Durbin to move forward on Supreme Court ethics reform
After Chief Justice Roberts failed to put into effect tighter standards for a court that’s lost the public’s confidence, the number-two Senate Democrat says he has seen enough.
FIRST THINGS FIRST
Sen. Dick Durbin (D-Ill.) announced on Thursday afternoon that the Senate Judiciary Committee he chairs will mark up Supreme Court ethics reform legislation this month, a move progressive activists and lawmakers have been pining for in recent months.
“The highest court in the land should not have the lowest ethical standards,” Durbin, who also serves as the number-two Senate Democrat, said in a statement. “Since the Chief Justice [John Roberts] has refused to act, the Judiciary Committee must.”
Durbin said the timing of the vote will be announced early next week. Democrats have a one-seat majority on Senate Judiciary, so the legislation should clear the committee with complete attendance before facing a more ominous fate in the full Senate.
Aron Solomon, chief legal analyst at Esquire Digital, literally texted your Supercreator Daily author “LOL” when asked for a reaction to the news.
“The Senate planning to mark up ethics legislation to check an un-checkable court is laughable,” he said. “It’s going to be an exercise in both futility and comedy.”
Durbin’s announcement comes after a series of bombshell investigative reports from ProPublica in recent months raised ethical questions about a third of the court’s conservative supermajority.
Last month, the nonprofit news organization revealed a previously undisclosed trip Justice Samuel Alito took with billionaire businessman Paul Singer to a luxury fishing resort in Alaska. Legal experts said Alito should have refused himself in cases involving Singer; Alito defiantly defended his behavior in a bizarre preemptive op-ed in the Wall Street Journal.
In April, ProPublica published several articles on Justice Clarence Thomas, who accepted nearly annual luxury trips from Harlan Crow, a wealthy Dallas-based real estate investor and prominent Republican donor. The trips included flights on Crow’s private jet, cruises on the billionaire’s yacht, and stays at his private resort and private club. Thomas also sold a house and two empty lots in Savannah, Georgia to Crow but did not report the sale at the time. (Crow’s company also paid for extensive renovations of the house. Thomas’s mother lives in it.) Crow also paid for private school tuition for Thomas’s grandnephew but the justice did not report the gifts on his disclosure forms.
Durbin invited Chief Justice Roberts to testify before the Judiciary committee in May. Roberts declined in a letter with the ethics statement he said all current members of the Supreme Court subscribe to. The same month, Durbin held a hearing on the need for reform and to explore proposals to hold the justices to the same ethical standards as every other federal judge or high-ranking official in the federal government. And in a separate letter to Roberts in April, Durbin and Judiciary Democrats urged the chief justice to take immediate action to address the ProPublica reports on Justice Thomas. The letter was referred to the Judicial Conference and forwarded to the Judicial Conference Committee on Financial Disclosure.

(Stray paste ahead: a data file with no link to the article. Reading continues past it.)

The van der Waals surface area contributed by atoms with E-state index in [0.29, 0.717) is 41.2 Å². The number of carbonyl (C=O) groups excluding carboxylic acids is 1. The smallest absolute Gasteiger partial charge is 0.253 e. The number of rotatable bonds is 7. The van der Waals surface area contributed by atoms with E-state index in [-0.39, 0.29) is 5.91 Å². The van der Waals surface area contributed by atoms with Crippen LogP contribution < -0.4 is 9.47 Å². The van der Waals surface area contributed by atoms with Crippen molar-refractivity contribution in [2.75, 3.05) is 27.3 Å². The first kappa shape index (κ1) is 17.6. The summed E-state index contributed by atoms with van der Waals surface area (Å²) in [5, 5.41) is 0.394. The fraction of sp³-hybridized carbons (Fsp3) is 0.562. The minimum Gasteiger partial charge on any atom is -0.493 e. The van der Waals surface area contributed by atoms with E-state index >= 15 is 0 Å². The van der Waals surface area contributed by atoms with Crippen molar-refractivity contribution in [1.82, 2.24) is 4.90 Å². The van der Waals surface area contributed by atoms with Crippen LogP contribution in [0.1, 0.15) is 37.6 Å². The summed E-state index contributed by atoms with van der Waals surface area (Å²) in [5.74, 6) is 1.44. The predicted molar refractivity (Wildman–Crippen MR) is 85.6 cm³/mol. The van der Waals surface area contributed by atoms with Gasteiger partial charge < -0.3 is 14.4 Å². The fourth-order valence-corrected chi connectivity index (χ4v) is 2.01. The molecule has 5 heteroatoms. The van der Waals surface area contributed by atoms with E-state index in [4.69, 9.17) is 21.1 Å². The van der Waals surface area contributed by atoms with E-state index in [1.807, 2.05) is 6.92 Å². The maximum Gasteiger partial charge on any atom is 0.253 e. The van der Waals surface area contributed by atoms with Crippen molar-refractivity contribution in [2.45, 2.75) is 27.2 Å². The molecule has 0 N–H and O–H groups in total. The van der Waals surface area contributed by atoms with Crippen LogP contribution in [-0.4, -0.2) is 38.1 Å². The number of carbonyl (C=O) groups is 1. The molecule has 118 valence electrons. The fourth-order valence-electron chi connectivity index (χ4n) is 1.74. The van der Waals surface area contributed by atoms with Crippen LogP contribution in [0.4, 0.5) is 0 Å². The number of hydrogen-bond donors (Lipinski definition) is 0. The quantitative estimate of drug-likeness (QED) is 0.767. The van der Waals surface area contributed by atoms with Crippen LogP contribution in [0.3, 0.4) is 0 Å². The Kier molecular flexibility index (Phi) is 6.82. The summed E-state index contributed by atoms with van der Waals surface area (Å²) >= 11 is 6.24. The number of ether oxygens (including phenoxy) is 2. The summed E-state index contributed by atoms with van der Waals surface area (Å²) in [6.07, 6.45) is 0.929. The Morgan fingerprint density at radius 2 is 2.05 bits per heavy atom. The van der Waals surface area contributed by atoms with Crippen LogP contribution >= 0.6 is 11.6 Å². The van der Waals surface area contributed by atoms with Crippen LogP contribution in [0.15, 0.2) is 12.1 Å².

House Minority Leader Hakeem Jeffries (D-N.Y.) told reporters before the recess that the reported behavior of Justices Thomas and Alito is both problematic and undermines the confidence in the Supreme Court to fairly administer justice.
The numbers back up Jeffries’ claim: After the Supreme Court ruled to repeal Roe v. Wade last year, public confidence dropped to an all-time low since the General Social Survey began recording this data in 1973.
It’s hard to believe those numbers will trend back up anytime soon after controversial decisions to ban affirmative action in higher education and overturn President Biden’s student debt relief plan last week.
“The only people who apparently believe they are above the law are members of the United States Supreme Court,” Jeffries said. “That’s wrong.”
But Senate Minority Leader Mitch McConnell (R-Ky.), whose legacy will be a federal judiciary shaped in his image, last month expressed a laissez-faire attitude about the situation.
“The Supreme Court, in my view, can’t be dictated to by Congress,” McConnell told reporters at the time. “I think the Chief Justice will address these issues. Congress should stay out of it because we don’t, I think, have the jurisdiction to tell the Supreme Court how to handle the issue.”
McConnell declined to comment on if he believed there were the required nine or 10 votes in his conference to pass any legislation that made it out of committee to the Senate floor but reaffirmed his confidence in Roberts to look out for the court and its reputation.
Durbin, for his part, has been on an 11-year mission to nudge Roberts into adopting ethics reform on the chief justice’s own terms. However, Esquire Digital’s Solomon doesn’t ultimately see this latest chapter ending any more fruitful than the previous ones.
“It’s a public relations issue of the court’s own creation. Imagine another modern-era Supreme Court perceived as an out-of-control political arm, rather than a responsible, independent judiciary,” he said. “We can’t, really. It’s the court’s mess and they need to clean it.”
And although a majority of Americans polled last year said they either strongly or somewhat favored increasing the number of justices on the Supreme Court, a reform endorsed by leading progressive lawmakers and advocacy groups but currently lacks the votes in Congress, Solomon begs to differ.
“Expanding the court is a hideous solution,” he said. “People need to vote.”
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